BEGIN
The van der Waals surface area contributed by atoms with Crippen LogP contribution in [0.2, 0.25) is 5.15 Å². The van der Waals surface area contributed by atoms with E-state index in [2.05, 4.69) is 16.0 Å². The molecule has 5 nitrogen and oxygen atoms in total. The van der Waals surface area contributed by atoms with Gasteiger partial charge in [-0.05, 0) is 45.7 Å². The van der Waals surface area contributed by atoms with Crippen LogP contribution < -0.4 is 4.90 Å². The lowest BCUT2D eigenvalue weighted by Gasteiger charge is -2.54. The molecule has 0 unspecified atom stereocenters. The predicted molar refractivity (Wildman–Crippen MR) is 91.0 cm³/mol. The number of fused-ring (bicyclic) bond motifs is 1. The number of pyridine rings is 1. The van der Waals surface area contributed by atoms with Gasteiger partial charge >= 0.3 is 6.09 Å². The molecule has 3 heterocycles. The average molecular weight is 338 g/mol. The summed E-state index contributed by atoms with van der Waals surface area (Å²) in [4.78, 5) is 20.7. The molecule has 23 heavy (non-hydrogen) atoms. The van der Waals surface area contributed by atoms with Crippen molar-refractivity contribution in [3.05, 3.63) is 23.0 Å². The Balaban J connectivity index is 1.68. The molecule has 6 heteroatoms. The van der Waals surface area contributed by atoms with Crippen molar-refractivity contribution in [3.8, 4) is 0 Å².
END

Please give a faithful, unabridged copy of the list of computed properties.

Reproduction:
The van der Waals surface area contributed by atoms with Crippen LogP contribution in [0.2, 0.25) is 5.15 Å². The van der Waals surface area contributed by atoms with E-state index in [2.05, 4.69) is 16.0 Å². The molecule has 5 nitrogen and oxygen atoms in total. The van der Waals surface area contributed by atoms with Gasteiger partial charge in [-0.05, 0) is 45.7 Å². The van der Waals surface area contributed by atoms with Crippen LogP contribution < -0.4 is 4.90 Å². The lowest BCUT2D eigenvalue weighted by Gasteiger charge is -2.54. The molecule has 0 unspecified atom stereocenters. The predicted molar refractivity (Wildman–Crippen MR) is 91.0 cm³/mol. The number of fused-ring (bicyclic) bond motifs is 1. The number of pyridine rings is 1. The van der Waals surface area contributed by atoms with Gasteiger partial charge >= 0.3 is 6.09 Å². The molecule has 3 heterocycles. The average molecular weight is 338 g/mol. The summed E-state index contributed by atoms with van der Waals surface area (Å²) in [4.78, 5) is 20.7. The molecule has 23 heavy (non-hydrogen) atoms. The van der Waals surface area contributed by atoms with Crippen molar-refractivity contribution in [3.05, 3.63) is 23.0 Å². The Balaban J connectivity index is 1.68. The molecule has 6 heteroatoms. The van der Waals surface area contributed by atoms with Crippen molar-refractivity contribution in [3.8, 4) is 0 Å².